And I realized, hey, wait a minute, this is the market that we have to go after. And as time went by, not only have we been building these things. But we’ve actually been able to figure out well, what actually works for growing a membership site, what makes it successful, and what allows it to take off because we’ve got the data now we’ve gotten into work with many different types of memberships, we’ve been able to see what growth levers exist to multiply your membership revenue.

Chris Badgett: That’s awesome. And we’ll mention it again at the end. But just to plant the seed over it tilted forward slash course, what can the listener go find over there.

Matt Inglot: They can find tons of Strategies for Growing your membership revenue, it’s an email series you’ll get where we’ll share some of the ones that are sort of the most tactical, and that you can go and you can start applying to your membership site. And this is again just based on what we ourselves have seen actually has worked on client sites over and over again. So we’re pulling the good stuff out of our playbook.

Chris Badgett: That’s awesome. Well we’re gonna get in and reveal some of those in a little bit but first I want to square up with you on terms I’ve noticed over LifterLMS you know where people kind of get hung up on terms whether they call it a course a coaching program a membership site a membership and Academy and online school? A subscription a you know paywall premium content, how do you kind of just to kind of base the audience as we talk about memberships in your world? How do you define a membership site?

Matt Inglot: Man, you’re hitting close to home because I struggle with that every day to be honest a few because of that exact reason. There’s actually so much terminology for the same thing. And at the same time membership can also mean a lot of different other things like stuff scription boxes, right? Subscription boxes are cool. It’s not what we do. So what I’ve sort of tried to do to clarify it a little bit is think about gated content. Right? So you’re accessing a membership site in order to get something more. And that seems to resonate with people gated content. But membership site owners do seem to sort of self identify more broadly as membership site owners.

Chris Badgett: Yeah. Yeah, I love that. And that’s something I use a little bit is to clarify membership, I’ll say training base membership site, at least in my world, there’s usually some kind of learning to be had inside the membership, whether that’s course coaching, other like templates and resources. Other kinds of, as you said, kind of gated content. What’s a counterintuitive membership site growth playbook that you’ve kind of uncovered through all your data and experience that is somewhat counterintuitive, or just not very obvious, or was a surprise when you found out hey, this thing over here actually helps.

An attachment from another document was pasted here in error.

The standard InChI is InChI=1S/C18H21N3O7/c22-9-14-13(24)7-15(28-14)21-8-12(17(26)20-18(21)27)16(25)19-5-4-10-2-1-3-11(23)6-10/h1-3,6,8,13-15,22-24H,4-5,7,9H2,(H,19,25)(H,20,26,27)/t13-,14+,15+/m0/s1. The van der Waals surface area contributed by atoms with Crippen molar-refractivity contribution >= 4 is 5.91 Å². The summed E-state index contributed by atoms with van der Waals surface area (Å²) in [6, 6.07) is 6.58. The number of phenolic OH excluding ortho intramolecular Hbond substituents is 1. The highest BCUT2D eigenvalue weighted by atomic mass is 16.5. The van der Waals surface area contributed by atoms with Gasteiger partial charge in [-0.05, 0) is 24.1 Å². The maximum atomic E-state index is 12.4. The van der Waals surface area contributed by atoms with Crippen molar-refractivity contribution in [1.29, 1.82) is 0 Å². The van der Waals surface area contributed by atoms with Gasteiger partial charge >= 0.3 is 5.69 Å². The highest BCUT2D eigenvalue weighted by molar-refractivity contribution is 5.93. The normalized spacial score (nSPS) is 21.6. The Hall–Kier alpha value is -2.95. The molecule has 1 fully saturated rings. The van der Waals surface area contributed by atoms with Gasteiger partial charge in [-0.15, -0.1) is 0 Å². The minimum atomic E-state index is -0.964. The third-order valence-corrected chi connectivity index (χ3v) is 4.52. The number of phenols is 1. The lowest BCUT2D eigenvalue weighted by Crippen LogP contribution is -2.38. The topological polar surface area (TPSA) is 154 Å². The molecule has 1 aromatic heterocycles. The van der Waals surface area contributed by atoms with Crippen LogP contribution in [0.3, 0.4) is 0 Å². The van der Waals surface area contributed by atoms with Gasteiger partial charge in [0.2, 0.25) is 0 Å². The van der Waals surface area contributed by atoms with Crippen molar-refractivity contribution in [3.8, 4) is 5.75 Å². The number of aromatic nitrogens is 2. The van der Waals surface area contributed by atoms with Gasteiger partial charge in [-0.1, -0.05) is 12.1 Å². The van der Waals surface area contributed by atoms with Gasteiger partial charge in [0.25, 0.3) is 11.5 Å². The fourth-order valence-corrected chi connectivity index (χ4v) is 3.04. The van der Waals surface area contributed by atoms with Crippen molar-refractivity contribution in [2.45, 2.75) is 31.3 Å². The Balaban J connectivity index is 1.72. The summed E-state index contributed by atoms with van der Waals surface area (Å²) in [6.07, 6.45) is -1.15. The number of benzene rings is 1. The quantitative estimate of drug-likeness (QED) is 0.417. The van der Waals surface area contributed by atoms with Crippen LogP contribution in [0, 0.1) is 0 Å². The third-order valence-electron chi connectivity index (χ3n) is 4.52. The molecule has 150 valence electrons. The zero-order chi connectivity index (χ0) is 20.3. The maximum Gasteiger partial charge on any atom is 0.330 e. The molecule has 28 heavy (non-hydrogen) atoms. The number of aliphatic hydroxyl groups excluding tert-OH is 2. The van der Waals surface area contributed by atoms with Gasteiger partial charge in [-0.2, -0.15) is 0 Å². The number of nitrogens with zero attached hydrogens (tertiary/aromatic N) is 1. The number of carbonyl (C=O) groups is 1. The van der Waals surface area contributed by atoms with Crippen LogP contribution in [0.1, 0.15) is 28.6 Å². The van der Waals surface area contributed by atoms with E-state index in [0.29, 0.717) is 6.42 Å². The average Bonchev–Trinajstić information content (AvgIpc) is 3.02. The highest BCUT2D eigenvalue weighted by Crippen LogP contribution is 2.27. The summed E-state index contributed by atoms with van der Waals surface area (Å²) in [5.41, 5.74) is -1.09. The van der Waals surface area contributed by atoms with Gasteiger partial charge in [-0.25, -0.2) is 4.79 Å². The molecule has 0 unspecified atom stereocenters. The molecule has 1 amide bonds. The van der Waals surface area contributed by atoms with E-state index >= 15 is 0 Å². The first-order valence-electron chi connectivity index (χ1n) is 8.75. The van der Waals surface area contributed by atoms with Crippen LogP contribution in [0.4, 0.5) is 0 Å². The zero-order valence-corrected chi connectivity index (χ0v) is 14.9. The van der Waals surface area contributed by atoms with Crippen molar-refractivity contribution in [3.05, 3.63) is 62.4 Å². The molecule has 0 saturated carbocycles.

Matt Inglot: Yeah, I’ll give you my most surprising one. And it is surprising, because we’re first of all, a lot of what we focus on is customer lifetime value of it’s basically that in conversions are sort of the two things you want to focus on. If you want to grow your membership site, you want more people signing up for their membership, but you also want those customers to be as valuable as possible, right, you want them to stick around longer, you want them to pay more, you want to give them more value, so that they’re willing to pay more all of that good stuff.

So none of that’s controversial. The part that was surprising to me is that almost all membership sites out there have a monthly plan. It’s just the accepted norm, that when you build a membership site, you have a monthly plan, and then maybe have a quarterly maybe have an annual, but people always think about their membership site in terms of Oh, it’s $19, a month, $29 a month, whatever it may be. And after working with a lot of clients, and really focusing on this idea of customer lifetime value, we realized that in a lot of cases, this monthly plan is fundamentally flawed, because monthly customers just typically don’t stick around that long.

So we we sifted through tons of data through 1000s and 10s, to 1000s and 10s, of 1000s of customer records on lots of different sites. And we found out that when you have a monthly plan, that person may stick around three months, they may stick around six months, there’s an average, there’s an average lifetime for those customers. And it’s somewhere in that range. So if someone’s paying you $20 a month, times five months, they’re probably paying you about $100 for the privilege of accessing your content, on average.